Artificial Intelligence is quickly becoming mainstream, engrained in the fabric of our lives, acting on our behalf – helping us get things done faster, more efficiently, giving us deeper insights, maybe even helping us be happier and healthier. AI is taking on tasks that were traditionally done by humans – from acting as our personal assistants and hiring our next co-worker, to driving our cars and assisting with our healthcare. But AI today has high IQ but no EQ, no emotional intelligence. We’re forging a new kind of partnership with technology. A new social contract that is based on mutual trust. In this talk, Dr. el Kaliouby will discuss the 5 tenets of this new social contract including how to build AI that has empathy, the ethical considerations of AI and the importance of guarding against data and algorithmic bias.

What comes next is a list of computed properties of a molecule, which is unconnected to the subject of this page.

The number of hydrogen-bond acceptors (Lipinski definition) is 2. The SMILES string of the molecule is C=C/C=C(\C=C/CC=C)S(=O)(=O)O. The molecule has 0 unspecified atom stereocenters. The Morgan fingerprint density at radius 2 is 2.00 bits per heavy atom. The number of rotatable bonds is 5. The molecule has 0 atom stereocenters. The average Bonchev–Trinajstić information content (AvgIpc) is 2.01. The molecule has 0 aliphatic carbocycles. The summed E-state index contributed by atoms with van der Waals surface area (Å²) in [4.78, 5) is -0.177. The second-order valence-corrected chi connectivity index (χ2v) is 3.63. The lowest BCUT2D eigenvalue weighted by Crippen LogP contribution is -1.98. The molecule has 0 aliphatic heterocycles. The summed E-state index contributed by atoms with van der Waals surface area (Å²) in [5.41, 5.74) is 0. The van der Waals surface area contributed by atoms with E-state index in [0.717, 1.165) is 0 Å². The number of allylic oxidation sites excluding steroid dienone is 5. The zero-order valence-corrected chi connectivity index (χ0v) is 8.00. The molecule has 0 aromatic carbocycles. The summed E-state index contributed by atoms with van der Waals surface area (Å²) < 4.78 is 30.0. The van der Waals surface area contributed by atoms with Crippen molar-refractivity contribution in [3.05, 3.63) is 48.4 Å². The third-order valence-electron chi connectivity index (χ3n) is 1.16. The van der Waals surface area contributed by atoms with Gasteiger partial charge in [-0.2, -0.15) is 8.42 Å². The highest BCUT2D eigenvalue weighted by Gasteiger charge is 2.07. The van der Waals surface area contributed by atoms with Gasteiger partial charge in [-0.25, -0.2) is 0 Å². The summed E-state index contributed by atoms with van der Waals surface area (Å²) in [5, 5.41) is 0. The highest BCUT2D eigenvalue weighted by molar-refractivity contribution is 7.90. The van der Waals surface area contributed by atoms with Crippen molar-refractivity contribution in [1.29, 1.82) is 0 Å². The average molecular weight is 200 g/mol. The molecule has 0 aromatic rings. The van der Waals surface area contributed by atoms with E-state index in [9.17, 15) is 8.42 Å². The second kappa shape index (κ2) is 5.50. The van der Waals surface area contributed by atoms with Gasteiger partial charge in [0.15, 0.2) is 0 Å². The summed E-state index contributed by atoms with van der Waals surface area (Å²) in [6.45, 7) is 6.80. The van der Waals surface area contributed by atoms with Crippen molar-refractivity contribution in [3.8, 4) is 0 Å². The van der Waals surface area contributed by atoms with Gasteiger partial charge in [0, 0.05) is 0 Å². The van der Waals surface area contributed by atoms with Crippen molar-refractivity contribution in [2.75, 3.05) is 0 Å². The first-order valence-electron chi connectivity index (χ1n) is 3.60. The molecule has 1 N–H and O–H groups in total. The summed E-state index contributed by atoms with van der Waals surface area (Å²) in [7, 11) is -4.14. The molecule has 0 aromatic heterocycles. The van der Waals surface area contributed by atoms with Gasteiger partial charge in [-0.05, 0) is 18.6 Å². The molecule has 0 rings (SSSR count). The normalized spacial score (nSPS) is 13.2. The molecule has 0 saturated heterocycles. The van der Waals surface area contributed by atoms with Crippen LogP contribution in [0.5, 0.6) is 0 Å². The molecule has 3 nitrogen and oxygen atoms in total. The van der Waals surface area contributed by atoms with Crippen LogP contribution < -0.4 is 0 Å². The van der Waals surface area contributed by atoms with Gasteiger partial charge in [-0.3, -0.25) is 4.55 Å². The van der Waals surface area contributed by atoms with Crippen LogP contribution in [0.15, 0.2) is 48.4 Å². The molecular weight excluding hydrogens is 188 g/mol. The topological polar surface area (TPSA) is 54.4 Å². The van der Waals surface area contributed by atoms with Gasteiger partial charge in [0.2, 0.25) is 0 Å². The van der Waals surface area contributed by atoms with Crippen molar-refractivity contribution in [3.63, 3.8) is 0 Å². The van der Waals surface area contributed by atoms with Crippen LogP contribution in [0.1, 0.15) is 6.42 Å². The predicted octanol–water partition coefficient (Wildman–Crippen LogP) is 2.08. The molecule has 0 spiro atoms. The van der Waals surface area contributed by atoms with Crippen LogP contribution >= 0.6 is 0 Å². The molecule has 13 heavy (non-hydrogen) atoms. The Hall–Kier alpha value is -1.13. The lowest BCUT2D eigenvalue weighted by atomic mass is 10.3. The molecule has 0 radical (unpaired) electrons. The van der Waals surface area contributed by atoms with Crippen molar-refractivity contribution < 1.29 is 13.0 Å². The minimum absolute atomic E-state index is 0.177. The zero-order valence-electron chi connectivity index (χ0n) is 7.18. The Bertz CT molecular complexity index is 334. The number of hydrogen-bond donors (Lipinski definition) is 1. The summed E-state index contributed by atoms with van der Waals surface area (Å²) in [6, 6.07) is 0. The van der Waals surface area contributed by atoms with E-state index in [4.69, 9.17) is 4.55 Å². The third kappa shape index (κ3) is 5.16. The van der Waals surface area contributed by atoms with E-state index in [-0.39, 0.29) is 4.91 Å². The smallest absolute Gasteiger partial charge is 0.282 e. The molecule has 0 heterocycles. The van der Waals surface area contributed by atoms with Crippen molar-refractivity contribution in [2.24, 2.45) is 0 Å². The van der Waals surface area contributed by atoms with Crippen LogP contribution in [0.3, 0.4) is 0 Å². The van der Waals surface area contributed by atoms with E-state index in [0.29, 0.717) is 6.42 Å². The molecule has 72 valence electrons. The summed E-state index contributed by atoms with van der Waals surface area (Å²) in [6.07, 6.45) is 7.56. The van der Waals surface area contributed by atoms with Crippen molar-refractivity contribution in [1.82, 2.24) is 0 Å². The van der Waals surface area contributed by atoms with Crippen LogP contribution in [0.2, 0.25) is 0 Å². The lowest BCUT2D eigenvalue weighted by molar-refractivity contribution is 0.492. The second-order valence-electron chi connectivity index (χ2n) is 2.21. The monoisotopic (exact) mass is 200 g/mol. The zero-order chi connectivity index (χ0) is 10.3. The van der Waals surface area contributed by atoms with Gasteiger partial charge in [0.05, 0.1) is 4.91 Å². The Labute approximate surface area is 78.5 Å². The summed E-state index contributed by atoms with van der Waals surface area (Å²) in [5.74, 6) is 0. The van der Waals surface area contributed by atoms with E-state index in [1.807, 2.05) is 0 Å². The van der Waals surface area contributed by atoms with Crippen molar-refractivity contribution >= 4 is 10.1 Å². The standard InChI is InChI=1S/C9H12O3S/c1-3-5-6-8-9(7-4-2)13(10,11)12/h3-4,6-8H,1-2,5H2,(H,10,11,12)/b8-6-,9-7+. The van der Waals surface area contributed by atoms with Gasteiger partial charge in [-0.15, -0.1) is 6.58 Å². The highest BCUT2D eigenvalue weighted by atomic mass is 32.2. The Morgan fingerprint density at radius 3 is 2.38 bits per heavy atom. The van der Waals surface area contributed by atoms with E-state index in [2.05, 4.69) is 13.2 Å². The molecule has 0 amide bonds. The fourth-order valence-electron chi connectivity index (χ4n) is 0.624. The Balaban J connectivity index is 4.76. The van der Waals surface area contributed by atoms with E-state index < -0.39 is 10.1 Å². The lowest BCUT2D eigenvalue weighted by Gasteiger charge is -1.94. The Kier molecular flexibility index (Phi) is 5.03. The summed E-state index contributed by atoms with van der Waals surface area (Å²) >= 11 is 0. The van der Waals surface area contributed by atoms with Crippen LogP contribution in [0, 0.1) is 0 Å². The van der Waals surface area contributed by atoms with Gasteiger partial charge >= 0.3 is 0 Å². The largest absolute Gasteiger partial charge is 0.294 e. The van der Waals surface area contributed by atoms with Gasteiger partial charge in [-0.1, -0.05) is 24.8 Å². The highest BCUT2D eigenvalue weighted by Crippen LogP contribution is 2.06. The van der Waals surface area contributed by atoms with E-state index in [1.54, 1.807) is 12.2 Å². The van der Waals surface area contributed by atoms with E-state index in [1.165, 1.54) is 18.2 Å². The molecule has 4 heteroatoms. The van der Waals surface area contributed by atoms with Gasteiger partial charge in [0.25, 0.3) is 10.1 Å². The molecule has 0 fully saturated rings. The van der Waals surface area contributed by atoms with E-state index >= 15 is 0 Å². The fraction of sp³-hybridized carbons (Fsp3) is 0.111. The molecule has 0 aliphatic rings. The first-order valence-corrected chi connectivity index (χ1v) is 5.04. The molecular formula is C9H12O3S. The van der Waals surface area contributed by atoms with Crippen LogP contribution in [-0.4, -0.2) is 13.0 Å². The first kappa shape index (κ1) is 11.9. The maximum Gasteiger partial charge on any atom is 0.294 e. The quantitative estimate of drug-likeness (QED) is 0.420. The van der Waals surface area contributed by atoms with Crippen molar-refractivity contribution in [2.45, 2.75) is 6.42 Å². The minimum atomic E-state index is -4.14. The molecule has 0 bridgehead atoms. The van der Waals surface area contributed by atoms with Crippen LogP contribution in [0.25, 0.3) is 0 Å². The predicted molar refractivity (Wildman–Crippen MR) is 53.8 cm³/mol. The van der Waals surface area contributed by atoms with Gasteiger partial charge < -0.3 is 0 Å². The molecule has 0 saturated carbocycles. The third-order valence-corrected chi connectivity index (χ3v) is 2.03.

A pioneer in artificial emotional intelligence (Emotion AI), Rana el Kaliouby, PhD, is co-founder and CEO of MIT spinoff and category-defining company Affectiva. Rana will be presenting at the Deep Learning Summit in Boston this May 23 - 24 and is now paving the way for Human Perception AI: software that can detect all things human, from nuanced human emotions and complex cognitive states, to behaviors, activities and the objects people use. In advance of the summit, we caught up with Rana to hear more about her journey in AI as well as her current work.
How did you start your work in AI and emotional intelligence?
I got a scholarship to Cambridge University to pursue my PhD. I moved there from Cairo, Egypt, leaving my family behind. I realized quickly that I was spending more time with my computer than I was with other people, and there were days when I was really homesick. I’d be chatting with my family, but they had no idea how I was feeling -- all of the nuances and richness of my feelings disappeared in cyberspace. Then I had this “a-ha” moment: what would it take to get our technologies and devices to understand us in the same way as people do?